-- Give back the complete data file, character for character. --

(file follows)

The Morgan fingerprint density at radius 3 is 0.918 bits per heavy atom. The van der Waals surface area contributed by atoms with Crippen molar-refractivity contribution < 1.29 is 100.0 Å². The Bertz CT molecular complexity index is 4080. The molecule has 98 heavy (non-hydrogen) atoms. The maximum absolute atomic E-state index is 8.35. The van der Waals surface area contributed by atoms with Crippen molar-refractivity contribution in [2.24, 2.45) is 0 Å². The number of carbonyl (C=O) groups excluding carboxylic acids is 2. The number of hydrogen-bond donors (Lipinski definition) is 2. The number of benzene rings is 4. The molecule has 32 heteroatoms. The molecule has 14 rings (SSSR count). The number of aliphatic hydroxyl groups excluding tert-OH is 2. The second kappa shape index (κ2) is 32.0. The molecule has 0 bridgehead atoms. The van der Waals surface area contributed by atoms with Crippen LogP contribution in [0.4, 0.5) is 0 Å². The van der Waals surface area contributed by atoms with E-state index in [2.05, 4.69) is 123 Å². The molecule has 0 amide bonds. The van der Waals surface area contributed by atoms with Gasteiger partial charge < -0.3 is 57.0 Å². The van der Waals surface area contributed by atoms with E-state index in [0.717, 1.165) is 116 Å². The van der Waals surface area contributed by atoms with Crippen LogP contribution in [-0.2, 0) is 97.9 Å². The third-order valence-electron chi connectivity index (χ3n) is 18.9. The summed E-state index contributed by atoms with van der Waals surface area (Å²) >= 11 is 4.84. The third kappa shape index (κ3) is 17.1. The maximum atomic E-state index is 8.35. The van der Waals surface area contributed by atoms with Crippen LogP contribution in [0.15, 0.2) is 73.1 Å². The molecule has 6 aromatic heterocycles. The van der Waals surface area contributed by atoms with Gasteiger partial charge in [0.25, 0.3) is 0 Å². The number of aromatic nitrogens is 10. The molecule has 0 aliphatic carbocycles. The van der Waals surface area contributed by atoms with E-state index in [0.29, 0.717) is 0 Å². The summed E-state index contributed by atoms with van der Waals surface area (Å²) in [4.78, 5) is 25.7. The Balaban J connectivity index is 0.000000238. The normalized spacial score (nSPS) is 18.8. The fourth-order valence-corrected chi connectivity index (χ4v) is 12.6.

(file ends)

The Morgan fingerprint density at radius 3 is 0.918 bits per heavy atom. The van der Waals surface area contributed by atoms with Crippen molar-refractivity contribution < 1.29 is 100.0 Å². The Bertz CT molecular complexity index is 4080. The molecule has 98 heavy (non-hydrogen) atoms. The maximum absolute atomic E-state index is 8.35. The van der Waals surface area contributed by atoms with Crippen molar-refractivity contribution in [2.24, 2.45) is 0 Å². The number of carbonyl (C=O) groups excluding carboxylic acids is 2. The number of hydrogen-bond donors (Lipinski definition) is 2. The number of benzene rings is 4. The molecule has 32 heteroatoms. The molecule has 14 rings (SSSR count). The number of aliphatic hydroxyl groups excluding tert-OH is 2. The second kappa shape index (κ2) is 32.0. The molecule has 0 bridgehead atoms. The van der Waals surface area contributed by atoms with Crippen LogP contribution in [0.4, 0.5) is 0 Å². The van der Waals surface area contributed by atoms with E-state index in [2.05, 4.69) is 123 Å². The molecule has 0 amide bonds. The van der Waals surface area contributed by atoms with Gasteiger partial charge < -0.3 is 57.0 Å². The van der Waals surface area contributed by atoms with E-state index in [0.717, 1.165) is 116 Å². The van der Waals surface area contributed by atoms with Crippen LogP contribution in [-0.2, 0) is 97.9 Å². The third-order valence-electron chi connectivity index (χ3n) is 18.9. The summed E-state index contributed by atoms with van der Waals surface area (Å²) >= 11 is 4.84. The third kappa shape index (κ3) is 17.1. The maximum atomic E-state index is 8.35. The van der Waals surface area contributed by atoms with Crippen LogP contribution in [0.15, 0.2) is 73.1 Å². The molecule has 6 aromatic heterocycles. The van der Waals surface area contributed by atoms with Gasteiger partial charge in [0.25, 0.3) is 0 Å². The number of aromatic nitrogens is 10. The molecule has 0 aliphatic carbocycles. The van der Waals surface area contributed by atoms with E-state index in [0.29, 0.717) is 0 Å². The summed E-state index contributed by atoms with van der Waals surface area (Å²) in [4.78, 5) is 25.7. The Balaban J connectivity index is 0.000000238. The normalized spacial score (nSPS) is 18.8. The fourth-order valence-corrected chi connectivity index (χ4v) is 12.6.